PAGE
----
CSS Layout Basics

As CSS has evolved, new and powerful features have been added for control over layouts, including Flexbox and CSS Grid Layouts. However, older layout techniques like positioning, floats, and multi-column layout are still very useful and should definitely be part of the CSS developer’s arsenal. Flexbox and CSS Grid Layouts are great for handling site-wide layout, but aren’t always the best for handling intricate layout needs. Here, I’m thinking of things like a badge with an alert positioned in the corner. It’s also important to have a grasp on some of the fundamentals of document flow, which can trip up developers who aren’t aware of default behaviors or how different positioning properties work in conjunction and/or relation with each other.

CSS Layout Basics
CSS Layout Basics

Normal Flow

Browser control of layout is also known as Normal Flow and determines how elements display within the webpage and relate to the layout and positioning of other elements. Understanding normal flow is useful for understanding why the different layouts for elements on a website and what properties can be modified to make changes to normal flow.

An important aspect of the normal flow is whether or not elements flow next to other elements - remaining on the same line - known as inline display. Or if they will take up an entire line only to themselves - known as block elements.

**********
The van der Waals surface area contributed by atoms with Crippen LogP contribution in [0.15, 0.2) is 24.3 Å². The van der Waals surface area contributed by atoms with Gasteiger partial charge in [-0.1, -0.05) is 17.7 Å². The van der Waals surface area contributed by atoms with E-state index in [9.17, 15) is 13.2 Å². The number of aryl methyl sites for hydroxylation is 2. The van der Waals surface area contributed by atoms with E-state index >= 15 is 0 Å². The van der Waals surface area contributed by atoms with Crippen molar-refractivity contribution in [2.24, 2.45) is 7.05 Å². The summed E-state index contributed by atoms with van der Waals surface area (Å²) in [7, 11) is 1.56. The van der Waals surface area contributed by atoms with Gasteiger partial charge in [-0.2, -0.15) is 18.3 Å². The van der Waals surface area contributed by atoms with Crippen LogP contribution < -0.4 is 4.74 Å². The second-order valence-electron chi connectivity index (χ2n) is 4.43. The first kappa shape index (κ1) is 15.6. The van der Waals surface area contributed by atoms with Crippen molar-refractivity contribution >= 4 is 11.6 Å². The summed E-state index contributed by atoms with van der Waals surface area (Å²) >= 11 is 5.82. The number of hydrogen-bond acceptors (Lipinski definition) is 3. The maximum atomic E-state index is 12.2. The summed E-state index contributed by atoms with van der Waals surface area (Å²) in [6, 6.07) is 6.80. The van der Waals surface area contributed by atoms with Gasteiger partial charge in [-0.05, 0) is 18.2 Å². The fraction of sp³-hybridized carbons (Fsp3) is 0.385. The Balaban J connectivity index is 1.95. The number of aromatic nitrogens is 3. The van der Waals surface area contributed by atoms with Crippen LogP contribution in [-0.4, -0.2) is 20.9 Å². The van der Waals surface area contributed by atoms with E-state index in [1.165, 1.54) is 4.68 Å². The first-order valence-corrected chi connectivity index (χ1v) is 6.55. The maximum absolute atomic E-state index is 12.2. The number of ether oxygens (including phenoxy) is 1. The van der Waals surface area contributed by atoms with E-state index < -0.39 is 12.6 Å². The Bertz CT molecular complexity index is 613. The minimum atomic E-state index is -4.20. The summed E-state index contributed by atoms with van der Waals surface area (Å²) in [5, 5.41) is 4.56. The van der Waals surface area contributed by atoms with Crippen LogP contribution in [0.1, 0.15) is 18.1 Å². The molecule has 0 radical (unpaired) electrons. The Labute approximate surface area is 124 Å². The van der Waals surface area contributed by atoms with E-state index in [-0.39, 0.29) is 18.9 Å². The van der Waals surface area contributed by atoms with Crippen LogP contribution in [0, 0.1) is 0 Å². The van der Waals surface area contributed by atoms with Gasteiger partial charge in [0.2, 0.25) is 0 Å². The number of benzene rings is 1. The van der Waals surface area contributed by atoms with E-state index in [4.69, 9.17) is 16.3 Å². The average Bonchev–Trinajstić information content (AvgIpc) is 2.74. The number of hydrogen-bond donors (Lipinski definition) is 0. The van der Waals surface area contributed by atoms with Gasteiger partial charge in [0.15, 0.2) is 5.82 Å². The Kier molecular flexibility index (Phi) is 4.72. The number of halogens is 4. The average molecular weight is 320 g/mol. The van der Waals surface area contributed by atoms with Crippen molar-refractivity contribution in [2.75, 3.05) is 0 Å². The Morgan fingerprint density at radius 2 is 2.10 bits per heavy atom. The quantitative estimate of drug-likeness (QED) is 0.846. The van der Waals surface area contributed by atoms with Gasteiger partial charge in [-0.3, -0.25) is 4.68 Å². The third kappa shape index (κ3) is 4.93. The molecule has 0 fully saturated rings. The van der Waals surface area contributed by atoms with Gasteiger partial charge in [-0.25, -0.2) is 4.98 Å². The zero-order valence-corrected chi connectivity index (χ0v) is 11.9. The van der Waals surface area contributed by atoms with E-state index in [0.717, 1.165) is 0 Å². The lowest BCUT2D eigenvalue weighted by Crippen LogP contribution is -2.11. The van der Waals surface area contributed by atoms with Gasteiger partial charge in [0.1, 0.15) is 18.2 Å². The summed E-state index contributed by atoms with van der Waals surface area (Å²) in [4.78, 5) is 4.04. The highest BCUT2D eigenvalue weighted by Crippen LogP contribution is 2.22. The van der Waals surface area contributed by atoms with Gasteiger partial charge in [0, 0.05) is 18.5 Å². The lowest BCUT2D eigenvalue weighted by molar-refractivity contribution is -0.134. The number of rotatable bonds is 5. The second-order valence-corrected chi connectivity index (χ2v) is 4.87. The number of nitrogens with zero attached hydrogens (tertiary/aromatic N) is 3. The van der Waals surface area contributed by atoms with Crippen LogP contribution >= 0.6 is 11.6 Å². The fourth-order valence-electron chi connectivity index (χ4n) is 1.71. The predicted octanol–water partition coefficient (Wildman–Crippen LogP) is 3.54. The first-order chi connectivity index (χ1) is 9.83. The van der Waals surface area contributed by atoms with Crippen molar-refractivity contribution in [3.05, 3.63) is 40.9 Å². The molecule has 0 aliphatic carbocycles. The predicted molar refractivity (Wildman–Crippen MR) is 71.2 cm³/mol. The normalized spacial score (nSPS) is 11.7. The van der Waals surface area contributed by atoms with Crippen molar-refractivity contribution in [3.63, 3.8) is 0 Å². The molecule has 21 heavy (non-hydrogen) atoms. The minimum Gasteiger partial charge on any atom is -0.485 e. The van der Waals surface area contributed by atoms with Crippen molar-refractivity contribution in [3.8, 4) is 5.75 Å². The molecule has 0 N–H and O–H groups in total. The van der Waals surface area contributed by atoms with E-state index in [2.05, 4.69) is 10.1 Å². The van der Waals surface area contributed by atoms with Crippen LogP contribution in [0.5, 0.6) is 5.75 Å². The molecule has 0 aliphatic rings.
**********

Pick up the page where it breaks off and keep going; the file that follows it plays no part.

For example, elements such as the <div>, <p> and <li> are block elements and will take up an entire line to themselves and push subsequent elements to a new line in the flow of the page.

By contrast, elements such as <strong>, <em>, and <span> are inline elements and will flow next to each other in the same line on the page.


Without intervention elements will follow normal flow, but it’s possible to take elements out of the normal flow by making use of the position property. This property makes it possible to override the default behavior for element flow. The values available for the position property are static, relative, absolute, fixed, or sticky.


The default behavior for the position property is static. This will arrange elements in their normal position within the document flow.


By assigning the position property a value of relative, the element will be available for repositioning based on use of the top, bottom, left, or right properties. The values provided to the element’s position will move it with reference to it’s position within the normal flow. Additionally, the element will move in the opposite direction of the positioning value specified. For example, is a value of 100px is given for the bottom position, the element will move 100px up from the bottom.